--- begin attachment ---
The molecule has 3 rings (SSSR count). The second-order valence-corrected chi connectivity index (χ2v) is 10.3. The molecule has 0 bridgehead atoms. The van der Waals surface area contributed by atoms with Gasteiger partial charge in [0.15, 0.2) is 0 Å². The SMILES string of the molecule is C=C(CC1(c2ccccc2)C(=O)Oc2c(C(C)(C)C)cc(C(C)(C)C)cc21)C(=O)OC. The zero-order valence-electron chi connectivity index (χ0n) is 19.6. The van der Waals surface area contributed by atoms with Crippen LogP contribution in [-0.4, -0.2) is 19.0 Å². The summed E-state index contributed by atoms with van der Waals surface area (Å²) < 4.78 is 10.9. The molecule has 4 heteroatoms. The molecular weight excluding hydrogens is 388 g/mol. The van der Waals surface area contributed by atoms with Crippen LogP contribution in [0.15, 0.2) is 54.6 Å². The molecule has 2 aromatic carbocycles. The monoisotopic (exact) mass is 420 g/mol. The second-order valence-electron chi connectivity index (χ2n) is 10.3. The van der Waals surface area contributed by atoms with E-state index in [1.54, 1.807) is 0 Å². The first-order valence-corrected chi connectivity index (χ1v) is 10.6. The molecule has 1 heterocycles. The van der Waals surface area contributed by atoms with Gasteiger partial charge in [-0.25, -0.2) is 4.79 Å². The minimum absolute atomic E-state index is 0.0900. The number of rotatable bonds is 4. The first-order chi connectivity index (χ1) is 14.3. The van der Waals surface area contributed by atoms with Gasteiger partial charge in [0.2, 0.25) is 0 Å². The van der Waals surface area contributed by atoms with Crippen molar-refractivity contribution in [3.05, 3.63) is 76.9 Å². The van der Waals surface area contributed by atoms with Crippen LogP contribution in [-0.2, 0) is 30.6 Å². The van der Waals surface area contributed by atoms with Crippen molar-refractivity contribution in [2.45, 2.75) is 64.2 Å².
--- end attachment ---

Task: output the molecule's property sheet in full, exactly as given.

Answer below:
The molecule has 3 rings (SSSR count). The second-order valence-corrected chi connectivity index (χ2v) is 10.3. The molecule has 0 bridgehead atoms. The van der Waals surface area contributed by atoms with Gasteiger partial charge in [0.15, 0.2) is 0 Å². The SMILES string of the molecule is C=C(CC1(c2ccccc2)C(=O)Oc2c(C(C)(C)C)cc(C(C)(C)C)cc21)C(=O)OC. The zero-order valence-electron chi connectivity index (χ0n) is 19.6. The van der Waals surface area contributed by atoms with Crippen LogP contribution in [-0.4, -0.2) is 19.0 Å². The summed E-state index contributed by atoms with van der Waals surface area (Å²) < 4.78 is 10.9. The molecule has 4 heteroatoms. The molecular weight excluding hydrogens is 388 g/mol. The van der Waals surface area contributed by atoms with Crippen LogP contribution in [0.15, 0.2) is 54.6 Å². The molecule has 2 aromatic carbocycles. The monoisotopic (exact) mass is 420 g/mol. The second-order valence-electron chi connectivity index (χ2n) is 10.3. The van der Waals surface area contributed by atoms with E-state index in [1.54, 1.807) is 0 Å². The first-order valence-corrected chi connectivity index (χ1v) is 10.6. The molecule has 1 heterocycles. The van der Waals surface area contributed by atoms with Gasteiger partial charge in [-0.25, -0.2) is 4.79 Å². The minimum absolute atomic E-state index is 0.0900. The number of rotatable bonds is 4. The first-order chi connectivity index (χ1) is 14.3. The van der Waals surface area contributed by atoms with Gasteiger partial charge in [0.2, 0.25) is 0 Å². The van der Waals surface area contributed by atoms with Crippen molar-refractivity contribution in [3.05, 3.63) is 76.9 Å². The van der Waals surface area contributed by atoms with Crippen LogP contribution in [-0.2, 0) is 30.6 Å². The van der Waals surface area contributed by atoms with Crippen molar-refractivity contribution in [2.45, 2.75) is 64.2 Å².